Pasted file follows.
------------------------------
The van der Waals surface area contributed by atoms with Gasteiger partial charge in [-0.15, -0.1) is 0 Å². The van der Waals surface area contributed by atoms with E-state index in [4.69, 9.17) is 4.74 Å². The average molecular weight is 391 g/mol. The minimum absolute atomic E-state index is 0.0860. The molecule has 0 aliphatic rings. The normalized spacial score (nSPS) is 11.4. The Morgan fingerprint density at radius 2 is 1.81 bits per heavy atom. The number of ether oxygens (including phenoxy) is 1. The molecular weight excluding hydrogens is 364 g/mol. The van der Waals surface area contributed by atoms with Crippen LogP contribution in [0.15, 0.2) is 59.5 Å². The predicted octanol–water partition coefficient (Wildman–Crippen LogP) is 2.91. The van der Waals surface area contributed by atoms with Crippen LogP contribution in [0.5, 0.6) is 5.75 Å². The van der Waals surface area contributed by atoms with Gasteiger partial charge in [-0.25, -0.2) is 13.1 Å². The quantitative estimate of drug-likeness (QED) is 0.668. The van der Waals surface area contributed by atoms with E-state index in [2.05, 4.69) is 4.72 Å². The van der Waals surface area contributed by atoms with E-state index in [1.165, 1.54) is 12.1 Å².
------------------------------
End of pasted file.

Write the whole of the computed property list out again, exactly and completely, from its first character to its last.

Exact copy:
The van der Waals surface area contributed by atoms with Gasteiger partial charge in [-0.15, -0.1) is 0 Å². The van der Waals surface area contributed by atoms with E-state index in [4.69, 9.17) is 4.74 Å². The average molecular weight is 391 g/mol. The minimum absolute atomic E-state index is 0.0860. The molecule has 0 aliphatic rings. The normalized spacial score (nSPS) is 11.4. The Morgan fingerprint density at radius 2 is 1.81 bits per heavy atom. The number of ether oxygens (including phenoxy) is 1. The molecular weight excluding hydrogens is 364 g/mol. The van der Waals surface area contributed by atoms with Crippen LogP contribution in [0.15, 0.2) is 59.5 Å². The predicted octanol–water partition coefficient (Wildman–Crippen LogP) is 2.91. The van der Waals surface area contributed by atoms with Crippen LogP contribution in [0.5, 0.6) is 5.75 Å². The van der Waals surface area contributed by atoms with Gasteiger partial charge in [-0.25, -0.2) is 13.1 Å². The quantitative estimate of drug-likeness (QED) is 0.668. The van der Waals surface area contributed by atoms with E-state index in [2.05, 4.69) is 4.72 Å². The van der Waals surface area contributed by atoms with E-state index in [1.165, 1.54) is 12.1 Å².